Joyride

A train-wreck on an adventure who is ready to give away her new-born baby. Joined by a cheeky street urchin, they are two diamonds in the rough on the run.
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Credits: TheMovieDb.

Film Cast:

  • Joy: Olivia Colman
  • Mully: Charlie Reid
  • James: Lochlann O’Mearáin
  • Sideline Sue: Olwen Fouéré
  • Catherine: Florence Adebambo
  • Ferryman: Tommy Tiernan
  • Showband Singer: David Pearse
  • Noreen: Ruth McCabe
  • Angela: Aislín McGuckin
  • Café Lady: Susannah De Wrixon
  • Mags: Aisling O’Sullivan
  • Passenger 1: Trevor Kaneswaran
  • Passenger 2: Clara Fitzgerald
  • Stewardess 1: Kate Finegan
  • Stewardess 2: Jade O’Connor
  • Stag Party Passenger: Leo Hanna

Film Crew:

  • Editor: Tony Cranstoun
  • Director: Emer Reynolds
  • Producer: Tristan Lynch
  • Producer: Aoife O’Sullivan
  • Director of Photography: James Mather
  • Screenplay: Ailbhe Keoghan

Movie Reviews:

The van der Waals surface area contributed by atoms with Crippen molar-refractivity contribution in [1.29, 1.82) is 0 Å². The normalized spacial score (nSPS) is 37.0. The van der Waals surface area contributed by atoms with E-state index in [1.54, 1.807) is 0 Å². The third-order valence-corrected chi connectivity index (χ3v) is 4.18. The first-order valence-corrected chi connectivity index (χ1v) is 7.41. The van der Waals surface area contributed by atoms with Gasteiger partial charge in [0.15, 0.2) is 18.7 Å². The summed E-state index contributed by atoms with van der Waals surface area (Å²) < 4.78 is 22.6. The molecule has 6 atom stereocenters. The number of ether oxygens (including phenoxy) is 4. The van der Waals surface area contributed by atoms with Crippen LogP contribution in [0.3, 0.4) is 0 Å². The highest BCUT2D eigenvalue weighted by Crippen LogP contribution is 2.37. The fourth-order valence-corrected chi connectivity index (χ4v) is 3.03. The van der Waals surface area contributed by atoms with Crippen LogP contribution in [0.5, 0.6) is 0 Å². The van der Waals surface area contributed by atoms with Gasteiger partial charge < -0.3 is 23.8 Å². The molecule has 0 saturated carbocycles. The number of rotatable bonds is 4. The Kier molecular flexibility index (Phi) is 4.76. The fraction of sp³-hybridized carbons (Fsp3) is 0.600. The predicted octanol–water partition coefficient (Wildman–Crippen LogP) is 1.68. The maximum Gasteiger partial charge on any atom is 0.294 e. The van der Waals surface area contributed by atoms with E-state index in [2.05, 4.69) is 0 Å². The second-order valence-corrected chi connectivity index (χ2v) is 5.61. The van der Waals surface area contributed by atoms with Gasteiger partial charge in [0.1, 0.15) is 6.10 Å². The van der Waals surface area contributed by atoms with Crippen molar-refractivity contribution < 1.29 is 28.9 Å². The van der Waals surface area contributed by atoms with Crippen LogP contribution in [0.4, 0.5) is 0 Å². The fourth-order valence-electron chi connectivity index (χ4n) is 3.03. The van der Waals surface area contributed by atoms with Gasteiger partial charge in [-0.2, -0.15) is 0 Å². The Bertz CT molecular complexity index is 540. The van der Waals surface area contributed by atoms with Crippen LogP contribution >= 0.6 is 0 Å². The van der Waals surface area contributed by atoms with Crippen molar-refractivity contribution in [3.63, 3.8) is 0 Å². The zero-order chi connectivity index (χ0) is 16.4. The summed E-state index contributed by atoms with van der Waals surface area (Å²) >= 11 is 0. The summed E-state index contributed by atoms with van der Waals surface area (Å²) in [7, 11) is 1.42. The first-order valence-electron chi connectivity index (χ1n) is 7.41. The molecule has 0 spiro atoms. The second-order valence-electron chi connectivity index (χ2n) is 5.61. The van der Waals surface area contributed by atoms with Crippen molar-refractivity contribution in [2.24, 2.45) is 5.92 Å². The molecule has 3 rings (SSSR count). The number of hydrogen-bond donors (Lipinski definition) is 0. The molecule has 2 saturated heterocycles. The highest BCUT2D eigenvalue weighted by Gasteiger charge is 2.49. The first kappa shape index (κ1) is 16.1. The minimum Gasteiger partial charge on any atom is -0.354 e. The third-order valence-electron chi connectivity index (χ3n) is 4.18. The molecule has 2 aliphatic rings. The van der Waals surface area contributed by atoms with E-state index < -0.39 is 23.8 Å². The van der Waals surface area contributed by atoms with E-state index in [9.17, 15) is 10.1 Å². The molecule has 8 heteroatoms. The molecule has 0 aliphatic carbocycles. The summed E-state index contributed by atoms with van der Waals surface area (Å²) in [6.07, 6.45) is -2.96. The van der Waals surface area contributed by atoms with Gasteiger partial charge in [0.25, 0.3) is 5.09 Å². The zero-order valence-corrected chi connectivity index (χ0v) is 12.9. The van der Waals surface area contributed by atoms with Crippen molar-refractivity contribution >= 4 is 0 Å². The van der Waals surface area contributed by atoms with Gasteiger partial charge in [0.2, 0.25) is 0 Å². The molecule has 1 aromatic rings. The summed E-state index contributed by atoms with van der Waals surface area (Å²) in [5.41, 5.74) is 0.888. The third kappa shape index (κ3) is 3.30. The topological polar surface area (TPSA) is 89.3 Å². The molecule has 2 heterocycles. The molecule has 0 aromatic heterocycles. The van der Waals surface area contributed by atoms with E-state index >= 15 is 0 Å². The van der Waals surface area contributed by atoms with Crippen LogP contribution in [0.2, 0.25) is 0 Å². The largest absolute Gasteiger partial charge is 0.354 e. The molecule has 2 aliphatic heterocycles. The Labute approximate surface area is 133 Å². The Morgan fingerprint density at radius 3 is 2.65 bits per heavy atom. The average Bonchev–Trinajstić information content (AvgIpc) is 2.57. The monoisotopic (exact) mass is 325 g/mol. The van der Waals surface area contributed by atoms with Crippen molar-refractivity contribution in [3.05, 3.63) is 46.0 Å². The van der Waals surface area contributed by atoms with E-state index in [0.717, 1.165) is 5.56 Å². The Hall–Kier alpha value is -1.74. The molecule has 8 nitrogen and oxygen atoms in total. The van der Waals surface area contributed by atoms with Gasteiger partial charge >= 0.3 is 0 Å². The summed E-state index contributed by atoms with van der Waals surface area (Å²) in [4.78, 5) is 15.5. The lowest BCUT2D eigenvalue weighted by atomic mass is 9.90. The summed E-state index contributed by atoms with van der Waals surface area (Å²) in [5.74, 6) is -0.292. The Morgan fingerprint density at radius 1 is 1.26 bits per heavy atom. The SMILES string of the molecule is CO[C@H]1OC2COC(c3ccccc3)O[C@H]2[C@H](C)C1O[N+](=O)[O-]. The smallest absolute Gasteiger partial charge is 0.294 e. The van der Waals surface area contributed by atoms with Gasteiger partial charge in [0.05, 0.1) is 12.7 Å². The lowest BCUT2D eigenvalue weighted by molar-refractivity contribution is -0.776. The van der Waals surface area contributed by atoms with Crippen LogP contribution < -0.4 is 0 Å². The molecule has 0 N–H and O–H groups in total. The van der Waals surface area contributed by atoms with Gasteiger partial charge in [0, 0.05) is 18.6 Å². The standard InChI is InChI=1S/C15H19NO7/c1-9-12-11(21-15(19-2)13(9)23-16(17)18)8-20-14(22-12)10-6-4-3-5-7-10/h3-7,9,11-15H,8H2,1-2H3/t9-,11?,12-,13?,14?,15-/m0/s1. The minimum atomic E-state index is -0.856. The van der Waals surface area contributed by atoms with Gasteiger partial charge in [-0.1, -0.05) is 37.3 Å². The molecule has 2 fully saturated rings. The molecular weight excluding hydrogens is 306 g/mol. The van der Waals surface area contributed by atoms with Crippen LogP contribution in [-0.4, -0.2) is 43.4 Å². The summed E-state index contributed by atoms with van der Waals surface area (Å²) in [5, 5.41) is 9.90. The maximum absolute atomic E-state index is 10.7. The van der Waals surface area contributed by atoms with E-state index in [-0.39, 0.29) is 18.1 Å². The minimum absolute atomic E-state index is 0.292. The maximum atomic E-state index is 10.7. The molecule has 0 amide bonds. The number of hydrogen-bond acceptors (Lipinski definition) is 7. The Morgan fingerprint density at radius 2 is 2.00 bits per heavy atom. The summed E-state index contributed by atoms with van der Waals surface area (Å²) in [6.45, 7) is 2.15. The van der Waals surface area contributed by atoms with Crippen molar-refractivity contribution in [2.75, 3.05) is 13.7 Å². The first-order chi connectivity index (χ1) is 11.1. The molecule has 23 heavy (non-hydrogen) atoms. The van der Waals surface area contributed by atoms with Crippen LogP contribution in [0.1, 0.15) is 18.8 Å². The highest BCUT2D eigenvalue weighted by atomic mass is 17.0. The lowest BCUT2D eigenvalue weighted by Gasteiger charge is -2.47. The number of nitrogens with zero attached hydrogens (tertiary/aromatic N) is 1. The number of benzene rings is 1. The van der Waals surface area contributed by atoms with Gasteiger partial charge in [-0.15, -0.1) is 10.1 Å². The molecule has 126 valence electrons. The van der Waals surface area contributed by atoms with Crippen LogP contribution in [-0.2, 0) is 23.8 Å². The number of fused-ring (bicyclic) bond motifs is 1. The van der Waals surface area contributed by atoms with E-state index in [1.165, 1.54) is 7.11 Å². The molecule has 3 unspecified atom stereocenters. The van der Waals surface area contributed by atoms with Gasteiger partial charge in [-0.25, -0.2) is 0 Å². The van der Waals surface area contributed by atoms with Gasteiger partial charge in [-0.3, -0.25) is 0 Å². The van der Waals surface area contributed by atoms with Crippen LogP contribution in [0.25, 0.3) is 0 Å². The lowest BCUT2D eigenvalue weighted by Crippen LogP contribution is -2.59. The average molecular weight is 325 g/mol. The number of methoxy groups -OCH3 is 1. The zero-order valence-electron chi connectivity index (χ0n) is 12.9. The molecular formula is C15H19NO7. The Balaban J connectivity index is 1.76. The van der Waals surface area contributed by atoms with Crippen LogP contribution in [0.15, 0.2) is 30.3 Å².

• CinemaSerf: OK, so luck does play a disproportionately big role in this rather far-fetched comedy drama, but all of that is redeemed by two really quite engaging performances from Olivia Coleman and Charlie Reid. The latter is a young lad who doesn’t like the idea that his roguish father is about to appropriate some charity money, so absconds with it in a stolen taxi. Unbeknown to him though, his cab already has two passengers – “Joy” (Colman) and a young baby. What now ensues are some fun escapades as the young man realises that his middle-aged passenger – who is dressed in a fetching air-hostess yellow for most of the film – is trying to get her newborn to her sister for adoption and he begins to suspect that she might just be a bit of a commitment-phobe. It’s a road trip film with a difference. Both characters gel well here and the young Reid has a mischievous confidence that belies his young years – indeed there are more than a couple of quite entertaining role-reversal scenarios to relish. The script is frequently pithy and lively and the scenery enjoyable to admire as the pair leap from frying pan to fire on an amiable journey across Ireland trying to avoid the Garda and his father en route. Olivia Colman is effective here, she has quite good comedy timing but the film really belongs to Reid and is actually much better than I was expecting.
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